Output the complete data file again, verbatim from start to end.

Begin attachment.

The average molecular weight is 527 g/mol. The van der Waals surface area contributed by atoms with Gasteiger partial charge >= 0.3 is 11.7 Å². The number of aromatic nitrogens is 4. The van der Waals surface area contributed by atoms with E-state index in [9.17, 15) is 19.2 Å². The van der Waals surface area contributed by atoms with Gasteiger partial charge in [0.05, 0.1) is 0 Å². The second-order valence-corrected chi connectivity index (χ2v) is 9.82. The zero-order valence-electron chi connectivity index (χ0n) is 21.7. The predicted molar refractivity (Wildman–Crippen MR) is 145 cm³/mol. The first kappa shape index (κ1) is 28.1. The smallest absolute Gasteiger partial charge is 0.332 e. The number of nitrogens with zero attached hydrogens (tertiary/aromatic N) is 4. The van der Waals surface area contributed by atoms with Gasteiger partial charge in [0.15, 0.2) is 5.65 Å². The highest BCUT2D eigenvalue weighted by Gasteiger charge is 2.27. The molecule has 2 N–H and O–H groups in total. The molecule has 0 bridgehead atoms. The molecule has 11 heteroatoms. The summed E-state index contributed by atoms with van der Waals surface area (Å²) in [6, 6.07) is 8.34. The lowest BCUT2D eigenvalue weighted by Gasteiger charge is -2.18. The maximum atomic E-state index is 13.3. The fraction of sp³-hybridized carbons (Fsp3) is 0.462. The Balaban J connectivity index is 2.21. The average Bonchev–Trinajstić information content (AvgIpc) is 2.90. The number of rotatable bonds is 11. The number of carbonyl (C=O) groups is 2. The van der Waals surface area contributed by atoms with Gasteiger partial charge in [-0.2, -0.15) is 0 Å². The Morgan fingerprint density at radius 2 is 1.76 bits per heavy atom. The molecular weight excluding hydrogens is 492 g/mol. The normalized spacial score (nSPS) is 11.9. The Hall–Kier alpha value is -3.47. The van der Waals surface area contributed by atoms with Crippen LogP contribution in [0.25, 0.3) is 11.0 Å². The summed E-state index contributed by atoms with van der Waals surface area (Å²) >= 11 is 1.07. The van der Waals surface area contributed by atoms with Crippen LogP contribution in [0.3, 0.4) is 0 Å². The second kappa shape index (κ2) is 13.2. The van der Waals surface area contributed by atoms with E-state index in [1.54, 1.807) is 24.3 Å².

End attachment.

The average molecular weight is 527 g/mol. The van der Waals surface area contributed by atoms with Gasteiger partial charge >= 0.3 is 11.7 Å². The number of aromatic nitrogens is 4. The van der Waals surface area contributed by atoms with E-state index in [9.17, 15) is 19.2 Å². The van der Waals surface area contributed by atoms with Gasteiger partial charge in [0.05, 0.1) is 0 Å². The second-order valence-corrected chi connectivity index (χ2v) is 9.82. The zero-order valence-electron chi connectivity index (χ0n) is 21.7. The predicted molar refractivity (Wildman–Crippen MR) is 145 cm³/mol. The first kappa shape index (κ1) is 28.1. The smallest absolute Gasteiger partial charge is 0.332 e. The number of nitrogens with zero attached hydrogens (tertiary/aromatic N) is 4. The van der Waals surface area contributed by atoms with Gasteiger partial charge in [0.15, 0.2) is 5.65 Å². The highest BCUT2D eigenvalue weighted by Gasteiger charge is 2.27. The molecule has 2 N–H and O–H groups in total. The molecule has 0 bridgehead atoms. The molecule has 11 heteroatoms. The summed E-state index contributed by atoms with van der Waals surface area (Å²) in [6, 6.07) is 8.34. The lowest BCUT2D eigenvalue weighted by Gasteiger charge is -2.18. The maximum atomic E-state index is 13.3. The fraction of sp³-hybridized carbons (Fsp3) is 0.462. The Balaban J connectivity index is 2.21. The average Bonchev–Trinajstić information content (AvgIpc) is 2.90. The number of rotatable bonds is 11. The number of carbonyl (C=O) groups is 2. The van der Waals surface area contributed by atoms with Gasteiger partial charge in [-0.2, -0.15) is 0 Å². The Morgan fingerprint density at radius 2 is 1.76 bits per heavy atom. The molecular weight excluding hydrogens is 492 g/mol. The normalized spacial score (nSPS) is 11.9. The Hall–Kier alpha value is -3.47. The van der Waals surface area contributed by atoms with Crippen LogP contribution in [0.25, 0.3) is 11.0 Å². The summed E-state index contributed by atoms with van der Waals surface area (Å²) >= 11 is 1.07. The van der Waals surface area contributed by atoms with Crippen LogP contribution in [0.3, 0.4) is 0 Å². The second kappa shape index (κ2) is 13.2. The van der Waals surface area contributed by atoms with E-state index in [1.54, 1.807) is 24.3 Å².